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Employment Law

Need employment law advice? Your employee’s hungry attorney knows the latest on employment at will, reasonable accommodations, and more.

Minimize employer liability, optimize labor relations, bullet-proof your employee handbook and update your knowledge of ADA guidelines with our employment law advice.

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Employees who commit “aggravated misconduct” and are terminated may not be eligible for unemployment compensation benefits. Therefore, some employers may assume that when an employee is arrested and charged with a felony related to work, it makes sense to fire the employee. Not necessarily.

You may think that a long-term arrangement with an independent contractor to provide professional services will never be considered an employment relationship. But that’s not true if you exert too much control over the way the work is done. And according to a recent Commonwealth Court decision, it doesn’t take all that much control.

When training managers and supervisors on how to treat subordinates, make sure they understand they should never make any belligerent statements that could be interpreted as defamation or slander.
There’s plenty of employment law news making its way into the mainstream media. That means the workplace will be buzzing with em­­ployee chatter about working conditions, pay and unions. Prepare now for how to react.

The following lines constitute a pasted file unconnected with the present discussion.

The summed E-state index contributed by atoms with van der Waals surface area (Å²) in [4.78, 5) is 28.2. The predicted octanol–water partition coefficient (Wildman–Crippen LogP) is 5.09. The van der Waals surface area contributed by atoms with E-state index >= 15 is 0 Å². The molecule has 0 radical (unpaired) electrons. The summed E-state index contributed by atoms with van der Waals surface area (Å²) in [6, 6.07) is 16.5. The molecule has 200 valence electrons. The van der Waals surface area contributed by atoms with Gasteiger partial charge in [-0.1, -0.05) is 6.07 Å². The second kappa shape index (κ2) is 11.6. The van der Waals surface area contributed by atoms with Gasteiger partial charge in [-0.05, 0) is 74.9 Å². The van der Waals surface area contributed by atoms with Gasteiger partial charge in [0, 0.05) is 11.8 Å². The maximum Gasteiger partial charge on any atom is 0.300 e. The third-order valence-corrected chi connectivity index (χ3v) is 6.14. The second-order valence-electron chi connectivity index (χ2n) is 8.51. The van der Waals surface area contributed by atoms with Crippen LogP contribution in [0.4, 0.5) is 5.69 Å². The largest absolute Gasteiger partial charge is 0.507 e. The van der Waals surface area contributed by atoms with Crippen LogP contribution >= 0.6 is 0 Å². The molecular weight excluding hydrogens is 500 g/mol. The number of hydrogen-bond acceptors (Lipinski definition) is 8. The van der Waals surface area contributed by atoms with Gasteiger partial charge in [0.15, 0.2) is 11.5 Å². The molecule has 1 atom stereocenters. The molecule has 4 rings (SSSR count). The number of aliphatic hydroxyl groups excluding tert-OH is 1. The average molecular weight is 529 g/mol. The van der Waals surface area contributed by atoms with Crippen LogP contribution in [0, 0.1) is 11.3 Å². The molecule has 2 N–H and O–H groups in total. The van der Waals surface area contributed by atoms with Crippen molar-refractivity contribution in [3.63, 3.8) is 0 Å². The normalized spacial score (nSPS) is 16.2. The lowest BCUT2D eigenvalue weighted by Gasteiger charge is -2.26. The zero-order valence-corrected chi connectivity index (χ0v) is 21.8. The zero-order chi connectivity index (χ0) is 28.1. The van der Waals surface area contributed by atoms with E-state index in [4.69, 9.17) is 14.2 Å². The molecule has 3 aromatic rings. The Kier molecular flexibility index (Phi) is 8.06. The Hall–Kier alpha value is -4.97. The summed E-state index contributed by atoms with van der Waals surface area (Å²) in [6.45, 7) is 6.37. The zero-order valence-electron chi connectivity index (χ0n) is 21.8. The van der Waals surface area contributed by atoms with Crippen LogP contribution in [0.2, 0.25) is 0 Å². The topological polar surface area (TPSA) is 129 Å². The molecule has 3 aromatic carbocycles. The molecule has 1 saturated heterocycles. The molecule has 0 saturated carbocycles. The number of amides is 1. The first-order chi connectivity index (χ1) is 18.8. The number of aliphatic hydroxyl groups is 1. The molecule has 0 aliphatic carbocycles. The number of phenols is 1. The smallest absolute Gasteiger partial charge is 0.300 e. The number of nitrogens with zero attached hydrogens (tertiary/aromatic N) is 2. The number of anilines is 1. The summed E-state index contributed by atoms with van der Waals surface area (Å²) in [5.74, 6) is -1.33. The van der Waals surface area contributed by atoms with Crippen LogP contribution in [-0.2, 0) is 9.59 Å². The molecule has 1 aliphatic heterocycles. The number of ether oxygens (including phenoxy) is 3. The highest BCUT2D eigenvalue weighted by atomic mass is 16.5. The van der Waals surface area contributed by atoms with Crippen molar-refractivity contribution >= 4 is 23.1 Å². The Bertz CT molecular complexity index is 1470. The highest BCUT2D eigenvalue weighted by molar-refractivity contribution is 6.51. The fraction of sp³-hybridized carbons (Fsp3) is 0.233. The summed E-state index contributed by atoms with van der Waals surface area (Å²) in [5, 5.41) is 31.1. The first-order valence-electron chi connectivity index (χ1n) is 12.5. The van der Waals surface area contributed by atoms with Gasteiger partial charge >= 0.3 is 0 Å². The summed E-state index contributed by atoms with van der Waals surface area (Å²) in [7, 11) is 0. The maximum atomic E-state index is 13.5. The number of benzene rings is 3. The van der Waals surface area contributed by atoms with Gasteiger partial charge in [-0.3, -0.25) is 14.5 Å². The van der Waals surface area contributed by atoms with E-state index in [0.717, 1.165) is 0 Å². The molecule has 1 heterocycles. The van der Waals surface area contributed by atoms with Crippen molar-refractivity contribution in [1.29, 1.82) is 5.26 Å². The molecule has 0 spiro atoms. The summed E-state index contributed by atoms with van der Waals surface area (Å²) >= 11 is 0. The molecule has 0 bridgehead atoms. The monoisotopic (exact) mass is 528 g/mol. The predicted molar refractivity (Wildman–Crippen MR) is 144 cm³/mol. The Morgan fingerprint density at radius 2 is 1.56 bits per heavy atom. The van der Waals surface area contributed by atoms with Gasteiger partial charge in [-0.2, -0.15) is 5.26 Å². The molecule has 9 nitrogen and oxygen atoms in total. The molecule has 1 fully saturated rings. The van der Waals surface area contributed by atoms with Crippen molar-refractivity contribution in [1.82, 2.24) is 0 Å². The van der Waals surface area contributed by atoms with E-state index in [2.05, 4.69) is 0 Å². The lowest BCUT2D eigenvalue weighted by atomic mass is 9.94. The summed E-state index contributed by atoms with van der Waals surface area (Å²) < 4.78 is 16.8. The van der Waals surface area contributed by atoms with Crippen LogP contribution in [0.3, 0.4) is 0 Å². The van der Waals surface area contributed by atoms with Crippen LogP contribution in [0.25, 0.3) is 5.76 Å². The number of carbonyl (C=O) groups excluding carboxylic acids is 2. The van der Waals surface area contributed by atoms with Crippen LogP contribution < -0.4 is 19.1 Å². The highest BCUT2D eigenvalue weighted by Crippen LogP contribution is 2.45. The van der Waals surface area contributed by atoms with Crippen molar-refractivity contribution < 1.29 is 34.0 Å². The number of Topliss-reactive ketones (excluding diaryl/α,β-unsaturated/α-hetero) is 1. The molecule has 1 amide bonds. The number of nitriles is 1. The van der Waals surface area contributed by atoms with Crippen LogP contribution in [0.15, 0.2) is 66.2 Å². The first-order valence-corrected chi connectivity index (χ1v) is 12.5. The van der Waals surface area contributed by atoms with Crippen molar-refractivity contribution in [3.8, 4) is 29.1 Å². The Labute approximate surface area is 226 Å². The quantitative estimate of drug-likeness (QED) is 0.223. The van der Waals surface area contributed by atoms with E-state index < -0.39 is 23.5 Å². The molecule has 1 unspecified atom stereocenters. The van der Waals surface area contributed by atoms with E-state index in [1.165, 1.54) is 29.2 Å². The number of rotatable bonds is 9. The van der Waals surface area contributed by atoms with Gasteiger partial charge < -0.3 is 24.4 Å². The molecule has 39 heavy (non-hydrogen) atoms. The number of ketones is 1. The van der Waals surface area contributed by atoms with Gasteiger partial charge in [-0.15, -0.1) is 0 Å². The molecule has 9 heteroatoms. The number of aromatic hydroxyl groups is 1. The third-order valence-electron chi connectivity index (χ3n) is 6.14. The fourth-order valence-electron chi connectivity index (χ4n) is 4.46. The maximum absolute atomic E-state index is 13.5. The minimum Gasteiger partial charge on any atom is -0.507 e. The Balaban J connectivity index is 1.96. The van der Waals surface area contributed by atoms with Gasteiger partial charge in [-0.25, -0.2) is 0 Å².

President Obama unveiled a $3.8 trillion proposed budget for fiscal year 2013 that, according to an analy­­sis by the Littler law firm, “signals that employers are facing an expanded enforcement and regulatory activity by the federal agencies.”
If a member of the National Guard or reserves is terminated, he or she can use the statement to show that military service was a motivating factor in that termination. That’s all that’s required under USERRA.
If you’re ever hauled into court to testify in an employment lawsuit against your organization, what you say—and how you say it—can sink your defense … or help you win. Prepare yourself for any lawsuit by asking yourself these 10 questions:
Q. I’m confused about what we can do to restrict gossiping over pay. We think it’s nobody’s business and our pay rates are based on a number of factors. Can’t we tell new employees that we consider compensation levels confidential?
In late January, the National Labor Relations Board released an “Operations Management Memo” that purports to offer additional guidance to employers and HR professionals concerned about employees’ use of social media. I can sum up the NLRB’s report in three words: What a mess.
President Obama’s push to raise the minimum wage from its current $7.25 per hour to $9.50 will likely fall on deaf ears in Congress this year.
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